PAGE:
Thus, the IMF claims that the continuing adoption of cryptocurrencies by both retail investors and institutions could create significant vulnerabilities in the traditional financial system, as both parties begin to perceive cryptocurrencies as alternative means of value and begin utilising them for speculative or business purposes. Ultimately, the IMF suggests that if large institutions are to adopt cryptocurrencies, for instance, Ripple (XRP) for industries such as remittances, then the security of storage must be industry grade and backed by insurance mechanisms to ensure the safety of funds. Failing this, both industry players and individuals could suffer large-scale loses causing financial chaos.
Despite this, some bullish cryptocurrency advocates such as Emin Gun Sirer, a well-regarded professor at Cornell University, stated that any recognition from the IMF that cryptocurrencies are becoming a notable asset class is optimistic for the industry as a whole. Moreover, decentralised exchanges are now allowing decentralised custodial services to their clients, which are finally allowing individuals to utilise the power of the underlying blockchain technology to keep their funds secure outside of centralised wallets.
Tim Berners-Lee aims to decentralise the Web with new cryptocurrency venture
“I’ve always believed the web is for everyone,” Wrote Tim Berners-Lee, the iconic British engineer and professor of computer science who notoriously gave away the World Wide Web for free some 30 years ago. “The web has evolved into an engine of inequity and division; swayed by powerful forces who use it for their own agendas,” Berners-Lee added in a recent blog post.
We are at a critical tipping point for the internet, where privacy scandals are awash in the worldwide media and at the forefront of consumers minds. Individuals are rapidly losing trust in centralised authorities in our digital age – and they are demanding solutions. This was sparked by the infamous Cambridge Analytica scandal followed by the recent Facebook confession that they were using metadata to target specific voters for Trump’s political campaign. As such, individuals are no longer in the dark concerning how their personal information is being exploited for commercial or political gains.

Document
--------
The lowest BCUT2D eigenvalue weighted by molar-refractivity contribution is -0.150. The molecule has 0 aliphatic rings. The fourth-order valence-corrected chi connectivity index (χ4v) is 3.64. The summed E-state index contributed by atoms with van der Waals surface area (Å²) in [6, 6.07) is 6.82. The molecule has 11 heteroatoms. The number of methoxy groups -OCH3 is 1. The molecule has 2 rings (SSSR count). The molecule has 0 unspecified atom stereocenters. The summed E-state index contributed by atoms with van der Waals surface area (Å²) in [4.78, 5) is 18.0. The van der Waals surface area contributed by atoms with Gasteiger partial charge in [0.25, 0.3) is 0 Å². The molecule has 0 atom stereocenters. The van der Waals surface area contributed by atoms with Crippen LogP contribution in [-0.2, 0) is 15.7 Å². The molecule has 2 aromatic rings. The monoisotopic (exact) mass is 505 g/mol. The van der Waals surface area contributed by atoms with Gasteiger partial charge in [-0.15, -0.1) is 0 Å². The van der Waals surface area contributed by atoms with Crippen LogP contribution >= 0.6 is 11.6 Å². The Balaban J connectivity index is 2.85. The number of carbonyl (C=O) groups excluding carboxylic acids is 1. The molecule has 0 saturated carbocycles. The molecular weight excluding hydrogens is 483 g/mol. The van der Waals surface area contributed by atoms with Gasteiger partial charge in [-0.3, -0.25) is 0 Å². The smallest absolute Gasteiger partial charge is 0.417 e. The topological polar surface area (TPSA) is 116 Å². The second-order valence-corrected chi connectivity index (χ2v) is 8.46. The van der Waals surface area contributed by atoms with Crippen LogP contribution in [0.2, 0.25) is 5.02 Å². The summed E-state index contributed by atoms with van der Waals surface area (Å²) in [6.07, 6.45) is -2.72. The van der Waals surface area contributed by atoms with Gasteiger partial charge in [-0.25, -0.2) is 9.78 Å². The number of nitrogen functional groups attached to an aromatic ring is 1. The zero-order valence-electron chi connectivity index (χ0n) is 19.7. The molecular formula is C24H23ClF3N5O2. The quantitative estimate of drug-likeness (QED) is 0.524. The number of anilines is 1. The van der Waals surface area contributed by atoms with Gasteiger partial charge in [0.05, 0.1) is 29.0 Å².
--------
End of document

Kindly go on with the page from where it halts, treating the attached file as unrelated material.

As a result, in late September the father of the internet announced a new project coined inrupt, a project with a mission to decentralise the Web. Backed by Glasswing Ventures, the inrupt ultimately aims to restore power to individuals rather than the commercial bad actors who actively seek to capitalise on user data. Thus, inrupt’s true goal is complete decentralisation of the web placing privacy at the forefront, allowing the user, and only the user, to own the rights to their personal information. Now the race to secure user privacy has officially begun, inrupt’s visionary leader may just place them at the forefront of this process.
Coinbase adds 0x (ZRX), the first ERC-20 token to be added to their product offering for customers worldwide (Bitcoin Magazine).
A user of the Bitcoin distributed network confirmed to have transferred $194 million USD valued in Bitcoin for a transaction fee of 10 cents, a feat unimaginable in traditional markets (CCN).
Former Vice President of Coinbase has transitioned to a position at Bakkt, the notorious NYSE backed firm who will allow institutional investors access to the cryptocurrency world by legal means starting November (CryptoGlobe)
Despite the clear institutional interest in the cryptocurrency market, Barclays shuts down their trading division just months after its inception (CryptoSlate)
Choi Jong-Koo of Korea’s Financial Services Commission has reestablished his belief that ICO’s should not be able to operate within the country, whilst still undeniably showing support for blockchain for business sake (Cointelegraph)